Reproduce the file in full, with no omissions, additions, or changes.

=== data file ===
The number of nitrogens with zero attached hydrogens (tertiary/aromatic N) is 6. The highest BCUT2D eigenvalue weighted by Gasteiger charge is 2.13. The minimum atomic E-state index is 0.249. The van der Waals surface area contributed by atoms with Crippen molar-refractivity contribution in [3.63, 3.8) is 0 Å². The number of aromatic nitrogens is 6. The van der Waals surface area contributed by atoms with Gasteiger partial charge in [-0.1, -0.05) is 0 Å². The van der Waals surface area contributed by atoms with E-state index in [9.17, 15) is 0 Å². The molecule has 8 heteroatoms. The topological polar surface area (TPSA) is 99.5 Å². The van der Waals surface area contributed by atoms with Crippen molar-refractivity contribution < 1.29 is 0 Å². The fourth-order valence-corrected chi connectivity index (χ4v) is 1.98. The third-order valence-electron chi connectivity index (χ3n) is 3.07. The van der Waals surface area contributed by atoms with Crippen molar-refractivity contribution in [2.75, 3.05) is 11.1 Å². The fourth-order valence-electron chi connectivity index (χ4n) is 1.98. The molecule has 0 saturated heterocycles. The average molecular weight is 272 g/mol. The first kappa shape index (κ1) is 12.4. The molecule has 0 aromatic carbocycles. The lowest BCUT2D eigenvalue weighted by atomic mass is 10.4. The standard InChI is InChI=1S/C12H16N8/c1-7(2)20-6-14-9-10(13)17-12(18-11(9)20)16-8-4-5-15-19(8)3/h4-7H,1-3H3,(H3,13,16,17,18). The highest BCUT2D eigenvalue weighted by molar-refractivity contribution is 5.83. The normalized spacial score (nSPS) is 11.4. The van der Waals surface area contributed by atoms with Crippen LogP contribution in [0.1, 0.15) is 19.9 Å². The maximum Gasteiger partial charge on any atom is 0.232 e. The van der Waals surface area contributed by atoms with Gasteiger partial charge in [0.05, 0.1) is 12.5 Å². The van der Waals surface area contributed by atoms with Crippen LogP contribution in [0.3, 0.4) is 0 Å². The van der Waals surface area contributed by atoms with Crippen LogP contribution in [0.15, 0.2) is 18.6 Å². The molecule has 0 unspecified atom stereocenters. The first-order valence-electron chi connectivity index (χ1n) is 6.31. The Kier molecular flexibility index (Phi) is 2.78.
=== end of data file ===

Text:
The number of nitrogens with zero attached hydrogens (tertiary/aromatic N) is 6. The highest BCUT2D eigenvalue weighted by Gasteiger charge is 2.13. The minimum atomic E-state index is 0.249. The van der Waals surface area contributed by atoms with Crippen molar-refractivity contribution in [3.63, 3.8) is 0 Å². The number of aromatic nitrogens is 6. The van der Waals surface area contributed by atoms with Gasteiger partial charge in [-0.1, -0.05) is 0 Å². The van der Waals surface area contributed by atoms with E-state index in [9.17, 15) is 0 Å². The molecule has 8 heteroatoms. The topological polar surface area (TPSA) is 99.5 Å². The van der Waals surface area contributed by atoms with Crippen molar-refractivity contribution < 1.29 is 0 Å². The fourth-order valence-corrected chi connectivity index (χ4v) is 1.98. The third-order valence-electron chi connectivity index (χ3n) is 3.07. The van der Waals surface area contributed by atoms with Crippen molar-refractivity contribution in [2.75, 3.05) is 11.1 Å². The fourth-order valence-electron chi connectivity index (χ4n) is 1.98. The molecule has 0 saturated heterocycles. The average molecular weight is 272 g/mol. The first kappa shape index (κ1) is 12.4. The molecule has 0 aromatic carbocycles. The lowest BCUT2D eigenvalue weighted by atomic mass is 10.4. The standard InChI is InChI=1S/C12H16N8/c1-7(2)20-6-14-9-10(13)17-12(18-11(9)20)16-8-4-5-15-19(8)3/h4-7H,1-3H3,(H3,13,16,17,18). The highest BCUT2D eigenvalue weighted by molar-refractivity contribution is 5.83. The normalized spacial score (nSPS) is 11.4. The van der Waals surface area contributed by atoms with Crippen LogP contribution in [0.1, 0.15) is 19.9 Å². The maximum Gasteiger partial charge on any atom is 0.232 e. The van der Waals surface area contributed by atoms with Gasteiger partial charge in [0.05, 0.1) is 12.5 Å². The van der Waals surface area contributed by atoms with Crippen LogP contribution in [0.3, 0.4) is 0 Å². The van der Waals surface area contributed by atoms with Crippen LogP contribution in [0.15, 0.2) is 18.6 Å². The molecule has 0 unspecified atom stereocenters. The first-order valence-electron chi connectivity index (χ1n) is 6.31. The Kier molecular flexibility index (Phi) is 2.78.